BERLIN — Arianespace launched the next four Galileo satellites into orbit today, bringing the European Union a step closer to completing its own global navigation satellite system (GNSS).
The launch, which occurred at 7:25 a.m. Eastern on July 25 from the Guiana Space Centre in Kourou, French Guiana, is the fourth for Arianespace this year, and the final flight for the “Evolution Storable” version of its Ariane 5 rocket.
The 715-kilogram satellites, the last of Galileo’s “Batch 2,” were deployed into a 23,000-kilometer medium-Earth orbit approximately four hours after liftoff.
Around 11:30 a.m. Eastern, Stéphane Israël, CEO of Arianespace, announced, “We have acquired the signals of the four satellites.”
With today’s deployment, the total number of satellites in the constellation is now 26, though not all are operational.
Managed by the European Commission, under a contract with the European Space Agency, the Galileo program is expected to cost EU member states a total of 10 billion euros through 2020.
The path to full operations
Galileo managers still expect the system to reach full operational capability in 2020, Paul Verhoef, the European Space Agency’s director of navigation, told reporters in a July 24 call.
Galileo’s coverage will be complete when there are 24 active satellites, though the constellation eventually needs approximately six more reserve satellites for backup. The network is designed so that four satellites will be available to provide a signal from any given place in the world. Currently if four Galileo satellites are available to provide a signal, the system’s accuracy is better than one meter.
“We have already reached this one-meter technical accuracy,” Verhoef said. “If you have four satellites available than that accuracy is already there.”
Of the 26 Galileo satellites that have launched, only 14 are currently operating. The four satellites put into orbit during the last launch, in December 2017, are still in their testing phase, and four that launched today will only come online in January or February 2019, said Rodrigo da Costa, the European GNSS Agency’s Galileo service program manager.
One of the Galileo satellites in orbit had suffered major failure on its navigation antennae and is not in use. Another is in non-active spare mode but can be switched on again. Two more satellites that were put into a wayward orbit during a launch in 2014 with a Soyuz rocket are still undergoing analysis but are expected to eventually be brought into the constellation, Da Costa told reporters.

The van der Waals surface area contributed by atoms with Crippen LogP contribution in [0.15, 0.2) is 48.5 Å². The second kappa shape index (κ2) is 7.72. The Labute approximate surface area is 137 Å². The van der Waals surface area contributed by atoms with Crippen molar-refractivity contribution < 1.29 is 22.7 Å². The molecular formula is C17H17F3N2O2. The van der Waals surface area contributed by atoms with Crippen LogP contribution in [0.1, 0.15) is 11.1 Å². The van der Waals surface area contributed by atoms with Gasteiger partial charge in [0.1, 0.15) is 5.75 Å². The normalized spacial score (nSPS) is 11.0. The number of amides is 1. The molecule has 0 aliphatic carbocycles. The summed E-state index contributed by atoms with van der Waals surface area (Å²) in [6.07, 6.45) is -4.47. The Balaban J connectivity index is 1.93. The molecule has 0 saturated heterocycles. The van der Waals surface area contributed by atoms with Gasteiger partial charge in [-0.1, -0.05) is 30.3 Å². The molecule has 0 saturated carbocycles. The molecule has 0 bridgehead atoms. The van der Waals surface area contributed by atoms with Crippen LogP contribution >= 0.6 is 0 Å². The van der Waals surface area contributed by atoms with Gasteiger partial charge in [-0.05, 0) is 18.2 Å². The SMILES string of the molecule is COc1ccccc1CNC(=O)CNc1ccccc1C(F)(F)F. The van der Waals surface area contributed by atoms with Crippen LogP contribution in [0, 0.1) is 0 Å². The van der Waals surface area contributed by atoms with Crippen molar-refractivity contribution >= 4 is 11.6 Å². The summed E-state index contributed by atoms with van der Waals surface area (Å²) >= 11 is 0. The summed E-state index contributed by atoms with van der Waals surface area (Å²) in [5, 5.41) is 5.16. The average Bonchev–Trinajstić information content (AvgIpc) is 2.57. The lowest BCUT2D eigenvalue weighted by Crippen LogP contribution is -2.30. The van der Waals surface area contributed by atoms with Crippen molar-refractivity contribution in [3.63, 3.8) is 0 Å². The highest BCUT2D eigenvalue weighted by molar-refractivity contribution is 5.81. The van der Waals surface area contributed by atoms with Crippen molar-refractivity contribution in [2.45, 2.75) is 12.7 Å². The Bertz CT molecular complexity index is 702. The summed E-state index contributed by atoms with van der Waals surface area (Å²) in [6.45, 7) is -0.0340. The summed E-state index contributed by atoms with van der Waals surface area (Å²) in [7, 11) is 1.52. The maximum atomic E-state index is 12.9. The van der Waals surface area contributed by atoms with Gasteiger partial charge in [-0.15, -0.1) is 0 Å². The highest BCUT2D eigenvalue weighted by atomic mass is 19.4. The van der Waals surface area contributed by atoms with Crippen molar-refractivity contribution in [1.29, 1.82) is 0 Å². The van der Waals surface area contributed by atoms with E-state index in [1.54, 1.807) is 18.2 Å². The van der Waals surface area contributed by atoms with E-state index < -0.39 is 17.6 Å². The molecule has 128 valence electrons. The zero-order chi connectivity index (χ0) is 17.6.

Galileo’s initial services started in 2016, providing an open service to the cellphone market, a military-grade service, and a search-and-rescue service. Though there are still gaps in the fleet’s coverage, the satellites can be incorporated with other systems like U.S. GPS and the Russian Glonass network, and more consumers are likely using Galileo signals on their devices.
“Today we have 17 smartphone brands that are integrating Galileo,” da Costa said, adding that companies including Apple, Sony, Google and Samsung are using Galileo-enabled chipsets in their most recent models. He said that data from the end of 2017 showed that 186 million Galileo-enabled smarphones have been produced and shipped.
“We have very good reason to believe that today…simply on the cellphone market, there are well beyond 100 million users out there,” da Costa said. Verhoef added that they expect “an enormous boost in use” when more dual-frequency chipsets come onto the market.
UK’s future with Galileo
Today’s launch comes amid heated political debate over the United Kingdom’s post-Brexit involvement with the Galileo program, especially regarding the U.K.’s continued access to the Public Regulated Service (PRS), the military-grade signal. Unless an agreement is reached, the U.K. will be excluded from competing for new Galileo contracts and will be shut out of the system’s classified information. U.K. officials have said that they may seek to build their own alternative satellite navigation system, perhaps with a partner such as Australia.
“Today, as we don’t have a clear legal certainty, which will come once the withdrawal agreement with the U.K. is agreed, the commission’s responsibility is to prepare for all possible outcomes in order to insure the stability, the security and the integrity of the Galileo program,” said Catherine Kavvada, the European Commission’s head of applications, security and international cooperation unit for Galileo and its precursor, the European Geostationary Navigation Overlay Service.
Verhoef added that when the U.K. is no longer a member of the EU, “and if there is no agreement with the EU, it is illegal for them for process EU classified information and is pursuable in court, and the U.K. knows this.”
The U.K.-based company Surrey Satellite Technology Limited, a subsidiary of Airbus, has built Galileo’s navigation payload, and will continue to be the provider for the next 12 “Batch 3” satellites, the first two of which are expected to launch at the end of 2020.
Because the contract for Batch 3 was awarded before Brexit, only minor adjustments need to be prepared for the U.K.’s withdrawal from the EU, such as transferring a few activities dealing with classified information to the continent, Verhoef said.
“The real issue for Brexit is more in relation to any future contracts, where the situation is a bit more complicated,” Verhoef said.
Verhoef said that the contracts for the Batch 4 satellites will be signed at the end of 2019.
Bremen, Germany-based OHB Systems AG, which built the satellites that launched today, will continue to be the prime contractor for the Batch 3 satellites.
Today’s launch was the third time an Ariane 5 rocket was used for a Galileo mission. Arianespace is under contract to launch the first two pairs of Batch 3 satellites using its next-generation Ariane 6 rocket, in 2020 and 2021.